Depending on market conditions you see a shift from a balanced mix of riks, liaibility and costs and most of the times the party with the best leverage and negotiators coming of the best.

The value of the items also play a role as minor items on a billion dollar project would not receive the same focus and effort as multimillion or very critical items on a project.

Good negotiation and un understanding of the risks in execution and later operation is critical.

Hadn't those folks heard of the 2-207(3) "knock out" rule?


I agree that the fundamental issue in the contractor-supplier "battle of the forms" is the allocation of risk. How much risk/responsibility is appropriate in light of the supplier's role in the project and the amount of compensation the supplier will receive? Many contract terms submitted by both contractors and suppliers are one-sided in this regard.
Attorney Ogden raises a good point about the UCC 2-207(3) "knock out" rule. If a supplier performs (delivers) despite the exchange of forms containing incompatible terms, both terms are knocked out and the UCC terms govern. I ask Mr. Ogden, how is this rule utilized tactically when representing either a contractor or a supplier?


This reply is to Bruce’s 8/7/09 “Battle of the Forms” commentary. It is also strictly from the perspective of a former general contractor who built structures and mechanical facilities at various federal government installations throughout the southeast.


First, when buying out materials packages for new projects, I never encountered any “battle of the forms,” as I had my own purchase order form for materials. Being the buyer, I never let suppliers dictate the terms of quality or delivery, or, when possible, price. My form always contained the facility owner’s “flow down” quality assurance clauses and the federal-mandated one-year materials warranty clause found in the contract’s specifications. It also contained a “time is of the essence” clause with respect to delivery schedules, sometimes a deal-breaker, which merely drove me down to the second or third lowest-and-best quoter.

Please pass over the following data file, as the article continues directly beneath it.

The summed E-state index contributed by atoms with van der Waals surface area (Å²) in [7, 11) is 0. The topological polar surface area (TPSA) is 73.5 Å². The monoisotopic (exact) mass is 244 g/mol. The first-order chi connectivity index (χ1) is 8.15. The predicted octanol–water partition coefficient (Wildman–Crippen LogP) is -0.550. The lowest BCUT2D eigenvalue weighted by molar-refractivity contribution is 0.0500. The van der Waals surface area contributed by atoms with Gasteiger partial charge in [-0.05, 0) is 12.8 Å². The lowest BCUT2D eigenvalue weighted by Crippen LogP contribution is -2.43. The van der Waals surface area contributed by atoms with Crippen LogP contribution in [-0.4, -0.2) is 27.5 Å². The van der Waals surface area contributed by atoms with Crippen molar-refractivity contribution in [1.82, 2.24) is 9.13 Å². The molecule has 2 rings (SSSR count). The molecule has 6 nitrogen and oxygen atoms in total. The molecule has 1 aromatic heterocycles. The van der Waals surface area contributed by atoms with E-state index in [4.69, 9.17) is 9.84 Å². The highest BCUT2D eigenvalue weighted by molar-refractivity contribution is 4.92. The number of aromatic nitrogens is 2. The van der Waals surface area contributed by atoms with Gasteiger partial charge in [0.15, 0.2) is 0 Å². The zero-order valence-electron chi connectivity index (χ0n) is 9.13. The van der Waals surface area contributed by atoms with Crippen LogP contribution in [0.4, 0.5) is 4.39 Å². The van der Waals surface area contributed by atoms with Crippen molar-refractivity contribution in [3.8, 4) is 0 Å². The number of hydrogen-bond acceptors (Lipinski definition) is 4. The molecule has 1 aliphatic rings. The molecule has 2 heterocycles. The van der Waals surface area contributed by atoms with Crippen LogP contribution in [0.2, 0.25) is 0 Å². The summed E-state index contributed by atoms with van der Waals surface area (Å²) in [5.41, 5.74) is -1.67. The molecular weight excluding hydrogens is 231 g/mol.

The last paragraph took care of the “forms” issue. Its language firmly asserted my order to be the only agreement existing between the parties, written or otherwise.
Finally, based strictly on the price of the lowest most responsible (my perception from “asking around,” or prior experience, etc.) quoter whose product appeared to clearly meet the specification, I incorporated his price beside the contract quantity into my form, ignoring all caveats embodied in his quotation about cost escalation, time extensions, strikes, and the like. I then faxed or mailed the completed agreement to the supplier with a 5-business day acceptance window. Upon my receipt of his signature, I affixed my own and mailed him his copy.

No contractor (the real, surety-bonded variety doing fixed price, fixed completion date contracts) will survive very long without this kind of control.

Glen L. Eaton